Mental Health Awareness Week – An Interview with Beth French
As Mental Health Awareness Week reaches its climax, we talk to inspirational Ocean Swimmer, Beth French about how body confidence should be uppermost on our agendas. Taking time out from her busy schedule, Beth spoke with the Spring PR team on how swimming and a new perspective on body image changed her life and why we should follow suit.
So Beth, what do you think about the focus on body image for Mental Health Awareness Week this year?
It’s a double-edged sword for me. On the plus side, it’s a vital conversation we need to have as more and more people are naturalised into the world of social media, click bait, tinder- swiping where image is all. The pressure to look a certain way, presenting only a happy, healthy appearance is damaging on so many levels. Integrity and honesty are lost in the clamour for likes and follows. It’s dangerous. But that’s well documented. Depression and anxiety are on the crazy incline with eating and exercise disorders being a massive problem. It’s been a long-standing problem for women and it’s increasing for men too.
BUT! I have a massive issue with the body confidence message that is going on. I’m all for embracing yourself and loving yourself but we need to separate body confidence from image. Whilst we are still focusing on feeling good based on how we feel about how we look we are doomed. Body confidence should be based on appreciating what your body can do, rather than what it looks like. Feeling powerful about the relationship you have with this amazing vessel that gives you access to experiences and adventures is something that cannot be shaken. It’s not based on a tenuous notion of how we look in a mirror. Self-image is still focusing on image – style over substance. We need to encourage finding confidence in ourselves that causes a positive relationship with our body; confidence from the inside out. The onus is on feeling good about ourselves rather than about looking good to others.
How has swimming affected your body image? Has it had a positive impact?
Swimming has literally changed my life. I developed body dysmorphia as a pre-teen having undiagnosed ME from the age of 10. I lost trust in my body, and by 13 hated being trapped in it. Bulimia with episodes of anorexia, self-harm and suicide attempts ensued and all because I lost trust in my body. I wasn’t safe even in my own skin. I was trapped in it. And that wasn’t because I thought I was fat. It was such a hard battle to convince anyone that not eating had NOTHING to do with how I looked! Swimming allowed me to find a way to feel positive. I need to look after my body so I can swim. It’s that simple. I loved feeling the freedom of the water, spinning, diving, playing in the water – I felt good. And so I fell in love with what my body could do. I still struggle with body image. I stand on stage in front of people with larger than life sized pictures of me in a swimming costume and I don’t relate to that body in the image but rather to the experience of swimming and the feeling of invincibility. Knowing I can self-propel myself from England all the way to France! And that is a knowledge that cannot be shaken by something as meaningless as dress size. Accepting that I do things to make myself feel good, not to attract others, is also key. I wear what feels comfortable and makes me feel good and has nothing to do with attracting someone else.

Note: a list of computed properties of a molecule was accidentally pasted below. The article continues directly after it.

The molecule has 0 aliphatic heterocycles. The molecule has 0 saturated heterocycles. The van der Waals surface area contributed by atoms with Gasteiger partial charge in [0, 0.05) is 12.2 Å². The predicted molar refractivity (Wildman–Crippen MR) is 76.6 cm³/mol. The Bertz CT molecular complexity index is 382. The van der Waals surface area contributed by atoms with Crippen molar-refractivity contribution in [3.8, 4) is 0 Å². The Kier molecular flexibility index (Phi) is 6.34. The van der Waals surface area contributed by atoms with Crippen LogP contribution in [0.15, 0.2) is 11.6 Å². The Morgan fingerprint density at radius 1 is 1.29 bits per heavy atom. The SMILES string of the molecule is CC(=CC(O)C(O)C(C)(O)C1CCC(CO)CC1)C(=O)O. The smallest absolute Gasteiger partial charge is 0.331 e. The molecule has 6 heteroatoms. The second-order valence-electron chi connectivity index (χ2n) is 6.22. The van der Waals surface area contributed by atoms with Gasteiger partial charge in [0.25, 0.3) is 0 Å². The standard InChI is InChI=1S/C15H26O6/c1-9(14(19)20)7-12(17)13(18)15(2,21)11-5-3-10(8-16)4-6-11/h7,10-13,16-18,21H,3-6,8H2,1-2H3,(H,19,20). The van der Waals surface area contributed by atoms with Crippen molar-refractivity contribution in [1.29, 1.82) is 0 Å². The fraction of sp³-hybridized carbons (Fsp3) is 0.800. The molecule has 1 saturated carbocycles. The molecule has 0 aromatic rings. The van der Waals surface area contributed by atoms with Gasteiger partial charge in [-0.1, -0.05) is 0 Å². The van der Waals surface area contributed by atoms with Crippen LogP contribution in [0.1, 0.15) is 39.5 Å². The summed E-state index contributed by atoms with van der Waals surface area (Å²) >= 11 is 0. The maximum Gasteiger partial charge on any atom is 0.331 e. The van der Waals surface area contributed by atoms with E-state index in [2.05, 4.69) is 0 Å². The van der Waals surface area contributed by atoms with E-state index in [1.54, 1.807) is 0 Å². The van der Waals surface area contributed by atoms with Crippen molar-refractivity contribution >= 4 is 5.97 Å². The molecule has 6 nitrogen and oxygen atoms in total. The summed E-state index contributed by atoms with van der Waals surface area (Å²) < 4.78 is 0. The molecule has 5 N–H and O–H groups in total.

How has your body image changed since your teenage years?
I now view my body as a precious vehicle that I need to nurture and listen to. It’s my greatest ally. I don’t look in the mirror, other than to check I don’t have mud on my face, or total bed head, but other than that, I keep away from judging. Also, being a massage therapist has helped give me a profound insight into body Image and confidence. It’s such a privileged profession. People entrust their bodies to me. All shapes and sizes. I’m without judgement and non-sexual, non-judgemental touch is a vital component of human development- right from birth. It’s how we develop our earliest sense of self. We learn safety and security and a sense of belonging from being held, and stroked by our parents. This helps build our patterns of stress and anxiety, our ability to meet our own needs and even our immunity.
What’s your top tip for people struggling with their body image?
There are many well-advertised tips for those with self-image issues, from reducing social media scrolling and avoiding fashion mags to positive self-talk in a mirror! For me though, I would suggest orchestrating a regime of self-nurture. This can be challenging to start with. A monthly massage helps build time in your body that feels good (and you can build trust with the therapist who isn’t going to judge your soft/bony/any bits). Treat your body like it is another person – we are often kinder to others than ourselves. Simple acts like making time for a bath – and going all out with scents and candles – seems pointless to some but making an effort for yourself like this starts the process of upping your position on your pecking order.
Look at what your body can do whether it be hiking, climbing, singing or swimming; what it gives you access to and celebrate those things.